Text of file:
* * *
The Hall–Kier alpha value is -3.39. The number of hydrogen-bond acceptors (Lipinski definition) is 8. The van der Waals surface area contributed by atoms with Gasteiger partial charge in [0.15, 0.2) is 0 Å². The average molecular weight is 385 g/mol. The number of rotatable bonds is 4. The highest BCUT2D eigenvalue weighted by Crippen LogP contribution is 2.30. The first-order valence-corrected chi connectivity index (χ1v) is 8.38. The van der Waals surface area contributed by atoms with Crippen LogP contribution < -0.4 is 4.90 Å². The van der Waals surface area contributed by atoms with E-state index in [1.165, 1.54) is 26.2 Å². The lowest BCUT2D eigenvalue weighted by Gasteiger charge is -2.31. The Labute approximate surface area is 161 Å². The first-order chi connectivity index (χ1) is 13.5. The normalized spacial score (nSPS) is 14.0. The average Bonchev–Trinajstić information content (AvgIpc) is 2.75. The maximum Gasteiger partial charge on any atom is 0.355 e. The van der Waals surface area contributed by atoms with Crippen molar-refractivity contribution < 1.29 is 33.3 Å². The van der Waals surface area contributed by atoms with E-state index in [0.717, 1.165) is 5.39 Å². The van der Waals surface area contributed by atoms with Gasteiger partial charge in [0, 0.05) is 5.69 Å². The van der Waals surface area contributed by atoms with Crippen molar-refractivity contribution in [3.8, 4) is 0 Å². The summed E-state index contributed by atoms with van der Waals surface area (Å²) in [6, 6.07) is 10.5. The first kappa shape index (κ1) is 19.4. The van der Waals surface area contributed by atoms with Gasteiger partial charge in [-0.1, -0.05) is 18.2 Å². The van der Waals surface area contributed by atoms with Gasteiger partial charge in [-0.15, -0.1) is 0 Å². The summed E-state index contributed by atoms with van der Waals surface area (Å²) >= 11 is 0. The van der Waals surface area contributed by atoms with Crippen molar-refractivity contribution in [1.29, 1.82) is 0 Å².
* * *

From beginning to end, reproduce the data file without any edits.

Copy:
The Hall–Kier alpha value is -3.39. The number of hydrogen-bond acceptors (Lipinski definition) is 8. The van der Waals surface area contributed by atoms with Gasteiger partial charge in [0.15, 0.2) is 0 Å². The average molecular weight is 385 g/mol. The number of rotatable bonds is 4. The highest BCUT2D eigenvalue weighted by Crippen LogP contribution is 2.30. The first-order valence-corrected chi connectivity index (χ1v) is 8.38. The van der Waals surface area contributed by atoms with Crippen LogP contribution < -0.4 is 4.90 Å². The van der Waals surface area contributed by atoms with E-state index in [1.165, 1.54) is 26.2 Å². The lowest BCUT2D eigenvalue weighted by Gasteiger charge is -2.31. The Labute approximate surface area is 161 Å². The first-order chi connectivity index (χ1) is 13.5. The normalized spacial score (nSPS) is 14.0. The average Bonchev–Trinajstić information content (AvgIpc) is 2.75. The maximum Gasteiger partial charge on any atom is 0.355 e. The van der Waals surface area contributed by atoms with Crippen molar-refractivity contribution < 1.29 is 33.3 Å². The van der Waals surface area contributed by atoms with E-state index in [0.717, 1.165) is 5.39 Å². The van der Waals surface area contributed by atoms with Gasteiger partial charge in [0, 0.05) is 5.69 Å². The van der Waals surface area contributed by atoms with Crippen molar-refractivity contribution in [3.8, 4) is 0 Å². The summed E-state index contributed by atoms with van der Waals surface area (Å²) in [6, 6.07) is 10.5. The first kappa shape index (κ1) is 19.4. The van der Waals surface area contributed by atoms with Gasteiger partial charge in [-0.1, -0.05) is 18.2 Å². The van der Waals surface area contributed by atoms with Gasteiger partial charge in [-0.15, -0.1) is 0 Å². The summed E-state index contributed by atoms with van der Waals surface area (Å²) >= 11 is 0. The van der Waals surface area contributed by atoms with Crippen molar-refractivity contribution in [1.29, 1.82) is 0 Å².